Friday, October 04, 2013

blog 4: Turkey's new democratic reforms

Turkey has recently been in a hotbed of political unrest due to its severe limitation of rights for citizens.  The article criticizes the Turkish government for not granting everything that he had wanted to see permitted.  The author, to be fair, is a Turkish citizen who wished to see much more free speech possibilities as well as much more religious acceptance.  The author begins by informing us of a massacre that occurred last summer due to young people protesting in Istanbul for rights they believed should be awarded to them.  The Turkish government has also been suppressing the Alevi minority group by not recognizing their place of worship in official governmental papers.  The government has also been suppressing a sizable minority in the Kurdish people.  The government has gone so far as to ban the letters w, q, and x from all buildings to remove all Kurdish influence, but has recently removed the ban.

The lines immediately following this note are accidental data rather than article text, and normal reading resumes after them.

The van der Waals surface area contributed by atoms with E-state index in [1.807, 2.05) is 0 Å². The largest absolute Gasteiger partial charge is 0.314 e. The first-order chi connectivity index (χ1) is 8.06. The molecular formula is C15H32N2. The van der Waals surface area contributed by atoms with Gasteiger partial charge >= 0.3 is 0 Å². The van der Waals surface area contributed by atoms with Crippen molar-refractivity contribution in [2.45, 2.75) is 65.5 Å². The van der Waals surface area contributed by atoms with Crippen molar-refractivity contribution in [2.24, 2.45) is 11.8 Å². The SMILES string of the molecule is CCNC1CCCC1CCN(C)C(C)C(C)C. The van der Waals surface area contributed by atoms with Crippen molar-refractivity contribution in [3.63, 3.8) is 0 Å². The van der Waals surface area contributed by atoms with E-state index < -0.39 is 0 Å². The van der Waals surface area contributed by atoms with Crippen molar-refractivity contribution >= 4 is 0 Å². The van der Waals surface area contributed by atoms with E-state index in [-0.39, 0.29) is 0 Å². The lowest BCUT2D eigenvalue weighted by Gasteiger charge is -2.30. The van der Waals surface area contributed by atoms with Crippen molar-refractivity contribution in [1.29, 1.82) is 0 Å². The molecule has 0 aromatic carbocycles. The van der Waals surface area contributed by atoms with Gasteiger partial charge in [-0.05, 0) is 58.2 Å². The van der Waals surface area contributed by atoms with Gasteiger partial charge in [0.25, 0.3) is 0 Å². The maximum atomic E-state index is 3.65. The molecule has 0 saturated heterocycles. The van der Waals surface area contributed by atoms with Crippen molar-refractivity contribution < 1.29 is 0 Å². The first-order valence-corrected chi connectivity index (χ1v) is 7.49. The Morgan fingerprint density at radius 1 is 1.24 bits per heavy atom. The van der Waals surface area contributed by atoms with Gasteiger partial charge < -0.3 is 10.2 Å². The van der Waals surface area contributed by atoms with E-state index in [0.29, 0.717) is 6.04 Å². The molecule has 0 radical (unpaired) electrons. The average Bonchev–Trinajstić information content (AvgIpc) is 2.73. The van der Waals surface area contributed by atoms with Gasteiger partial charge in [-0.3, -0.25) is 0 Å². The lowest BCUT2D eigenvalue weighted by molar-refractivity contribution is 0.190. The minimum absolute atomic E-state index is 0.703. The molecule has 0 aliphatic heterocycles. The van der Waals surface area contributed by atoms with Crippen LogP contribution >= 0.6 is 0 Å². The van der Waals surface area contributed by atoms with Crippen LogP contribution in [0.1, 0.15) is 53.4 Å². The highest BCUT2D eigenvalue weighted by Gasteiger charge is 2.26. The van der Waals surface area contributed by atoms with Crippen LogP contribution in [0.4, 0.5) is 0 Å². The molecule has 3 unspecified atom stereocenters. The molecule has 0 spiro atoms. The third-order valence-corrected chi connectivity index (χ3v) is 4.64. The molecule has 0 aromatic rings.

The problem in Turkey is in no way a nontraditional one.  The Middle East seems to be plagued with governments who do not wish to move forward with extending religious and speech rights to their citizens.  I believe this is very clearly an equal rights issue that is not race based but rather faith based.  The Turkish government has had a reputation with attempting to make all people remove their particular cultural affiliations in order to join the larger Turkish citizen body as a whole.  The author also presents the common issue of people demanding fellow citizens to either remain a loyalist to their government or join the rebel side in order to form new and larger protests.  The problem in Turkey can certainly be alleviated but cannot without leaders from both the government and also the rebel factions to lay down their arms and join minds in order to find a middle ground to enhance civil rights and stop future bloodshed. 
Ryan Clark 

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